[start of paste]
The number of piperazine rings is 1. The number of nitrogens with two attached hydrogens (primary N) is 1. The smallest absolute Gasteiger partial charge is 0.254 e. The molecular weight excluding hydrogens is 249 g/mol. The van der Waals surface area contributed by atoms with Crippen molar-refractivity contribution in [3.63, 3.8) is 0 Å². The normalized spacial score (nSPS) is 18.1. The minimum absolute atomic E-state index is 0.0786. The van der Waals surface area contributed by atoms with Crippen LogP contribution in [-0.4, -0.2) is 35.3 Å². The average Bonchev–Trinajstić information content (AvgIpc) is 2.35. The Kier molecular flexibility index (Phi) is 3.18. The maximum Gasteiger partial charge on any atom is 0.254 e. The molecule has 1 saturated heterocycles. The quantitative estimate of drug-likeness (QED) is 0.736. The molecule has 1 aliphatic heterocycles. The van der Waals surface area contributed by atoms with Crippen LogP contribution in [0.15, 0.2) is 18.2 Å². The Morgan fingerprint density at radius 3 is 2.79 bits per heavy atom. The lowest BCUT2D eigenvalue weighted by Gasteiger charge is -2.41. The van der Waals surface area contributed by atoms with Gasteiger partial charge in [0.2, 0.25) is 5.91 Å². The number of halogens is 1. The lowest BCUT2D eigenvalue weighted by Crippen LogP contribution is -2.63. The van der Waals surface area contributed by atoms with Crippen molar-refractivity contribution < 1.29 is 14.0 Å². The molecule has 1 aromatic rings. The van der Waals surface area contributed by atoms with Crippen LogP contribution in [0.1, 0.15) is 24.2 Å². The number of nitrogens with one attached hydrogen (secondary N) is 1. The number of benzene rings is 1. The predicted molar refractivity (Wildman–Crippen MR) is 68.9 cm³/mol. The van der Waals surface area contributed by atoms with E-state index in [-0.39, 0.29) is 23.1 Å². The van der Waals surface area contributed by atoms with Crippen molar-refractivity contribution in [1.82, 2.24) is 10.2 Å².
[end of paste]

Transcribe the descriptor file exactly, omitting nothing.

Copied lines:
The number of piperazine rings is 1. The number of nitrogens with two attached hydrogens (primary N) is 1. The smallest absolute Gasteiger partial charge is 0.254 e. The molecular weight excluding hydrogens is 249 g/mol. The van der Waals surface area contributed by atoms with Crippen molar-refractivity contribution in [3.63, 3.8) is 0 Å². The normalized spacial score (nSPS) is 18.1. The minimum absolute atomic E-state index is 0.0786. The van der Waals surface area contributed by atoms with Crippen LogP contribution in [-0.4, -0.2) is 35.3 Å². The average Bonchev–Trinajstić information content (AvgIpc) is 2.35. The Kier molecular flexibility index (Phi) is 3.18. The maximum Gasteiger partial charge on any atom is 0.254 e. The molecule has 1 saturated heterocycles. The quantitative estimate of drug-likeness (QED) is 0.736. The molecule has 1 aliphatic heterocycles. The van der Waals surface area contributed by atoms with Crippen LogP contribution in [0.15, 0.2) is 18.2 Å². The Morgan fingerprint density at radius 3 is 2.79 bits per heavy atom. The lowest BCUT2D eigenvalue weighted by Gasteiger charge is -2.41. The van der Waals surface area contributed by atoms with Gasteiger partial charge in [0.2, 0.25) is 5.91 Å². The number of halogens is 1. The lowest BCUT2D eigenvalue weighted by Crippen LogP contribution is -2.63. The van der Waals surface area contributed by atoms with Crippen molar-refractivity contribution < 1.29 is 14.0 Å². The molecule has 1 aromatic rings. The van der Waals surface area contributed by atoms with Crippen LogP contribution in [0.1, 0.15) is 24.2 Å². The number of nitrogens with one attached hydrogen (secondary N) is 1. The number of benzene rings is 1. The predicted molar refractivity (Wildman–Crippen MR) is 68.9 cm³/mol. The van der Waals surface area contributed by atoms with E-state index in [-0.39, 0.29) is 23.1 Å². The van der Waals surface area contributed by atoms with Crippen molar-refractivity contribution in [1.82, 2.24) is 10.2 Å².